On Thursday, we saw that the 1,000MHz signal did not seem to give as accurate results in the ice/water boundary as the 500MHz did. We put the Thermicrons out for two sets of temprature data. One on Thursday and one on Friday.
Thursday, we managed to get most tasks done around a big gap of the day where we were suspended off the ice due to polar bears having wandered far inland. It took the townsfolk all day to watch the bears travel back up North a safe distance. We got some OhmMapper data using a different technique than usual, a dipole-dipole expanding array. It takes a vertical sweep of the ground instead of its usual horizontal sweep and map of the subsurface. We then drilled into the ice in order to compare the data. Our hopes are to graph the resistivity data and find a break in the line that will represent the ice/water boundary.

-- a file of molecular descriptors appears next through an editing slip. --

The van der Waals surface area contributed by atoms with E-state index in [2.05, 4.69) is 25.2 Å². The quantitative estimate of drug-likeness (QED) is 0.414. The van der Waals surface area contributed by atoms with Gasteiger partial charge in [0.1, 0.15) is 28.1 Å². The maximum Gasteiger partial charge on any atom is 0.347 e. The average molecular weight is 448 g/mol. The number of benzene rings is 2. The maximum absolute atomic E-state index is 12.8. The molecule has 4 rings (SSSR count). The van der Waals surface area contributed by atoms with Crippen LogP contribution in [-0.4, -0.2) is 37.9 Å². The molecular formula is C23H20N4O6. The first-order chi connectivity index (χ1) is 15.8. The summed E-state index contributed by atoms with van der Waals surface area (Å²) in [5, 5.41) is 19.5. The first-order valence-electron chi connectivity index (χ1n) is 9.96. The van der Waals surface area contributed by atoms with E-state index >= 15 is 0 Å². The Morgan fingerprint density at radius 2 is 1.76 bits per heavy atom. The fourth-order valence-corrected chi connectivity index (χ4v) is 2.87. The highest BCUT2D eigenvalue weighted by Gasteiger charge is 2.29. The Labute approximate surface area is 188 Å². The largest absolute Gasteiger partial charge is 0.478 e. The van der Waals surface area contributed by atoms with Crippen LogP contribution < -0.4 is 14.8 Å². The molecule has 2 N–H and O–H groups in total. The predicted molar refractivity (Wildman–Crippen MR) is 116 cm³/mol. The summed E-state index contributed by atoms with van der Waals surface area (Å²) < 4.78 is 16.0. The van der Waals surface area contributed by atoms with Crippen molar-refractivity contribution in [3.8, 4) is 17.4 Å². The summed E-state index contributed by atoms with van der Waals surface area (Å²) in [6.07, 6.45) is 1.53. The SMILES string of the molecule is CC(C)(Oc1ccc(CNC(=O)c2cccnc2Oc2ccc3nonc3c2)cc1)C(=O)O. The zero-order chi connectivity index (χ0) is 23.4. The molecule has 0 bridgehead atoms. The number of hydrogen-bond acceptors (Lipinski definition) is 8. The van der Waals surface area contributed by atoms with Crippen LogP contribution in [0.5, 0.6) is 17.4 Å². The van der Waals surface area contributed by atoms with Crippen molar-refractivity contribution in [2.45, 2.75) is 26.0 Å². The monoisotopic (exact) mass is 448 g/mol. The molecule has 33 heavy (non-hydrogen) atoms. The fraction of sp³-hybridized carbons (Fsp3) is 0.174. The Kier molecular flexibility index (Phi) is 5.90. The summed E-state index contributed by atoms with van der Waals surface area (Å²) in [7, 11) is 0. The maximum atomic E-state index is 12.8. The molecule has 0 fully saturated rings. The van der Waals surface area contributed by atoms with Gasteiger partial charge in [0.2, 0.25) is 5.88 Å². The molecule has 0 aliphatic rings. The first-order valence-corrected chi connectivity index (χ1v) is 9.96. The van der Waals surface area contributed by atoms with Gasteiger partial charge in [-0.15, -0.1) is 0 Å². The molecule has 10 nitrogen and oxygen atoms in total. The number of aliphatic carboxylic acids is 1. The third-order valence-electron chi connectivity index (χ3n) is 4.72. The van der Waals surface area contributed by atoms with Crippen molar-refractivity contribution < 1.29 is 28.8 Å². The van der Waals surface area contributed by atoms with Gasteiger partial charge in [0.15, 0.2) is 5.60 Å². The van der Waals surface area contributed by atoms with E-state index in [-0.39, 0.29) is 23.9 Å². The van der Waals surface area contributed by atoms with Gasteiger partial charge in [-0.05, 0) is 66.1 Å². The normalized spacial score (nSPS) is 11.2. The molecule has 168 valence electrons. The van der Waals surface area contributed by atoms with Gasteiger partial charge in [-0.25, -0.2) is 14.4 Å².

We did this Thursday and found promising results so we decided to try again Friday. It seems to be holding consistent and giving us measurements of the thickness of about .95m compared to the ice drill data that showed .93 meter thickness. This is looking up!
Friday, we did a 900 meter run out onto the ice during the time satellites went over to get the same data so we can ground truth for them. We took the GPR and the microclimate sensor sled as well as one sled that only took surface temperature data.
The data seems to be holding up the possible correlation of the surface temperature of the ice and its thickness. We are still in the preliminary stages of processing data, however.
We presented our preliminary findings at the local library for a few locals and local scientists. I think it went well! It will be good practice for the Student Engagement Forum at the university in April. I am excited to get to work and get a better sense of what all of this data is telling us!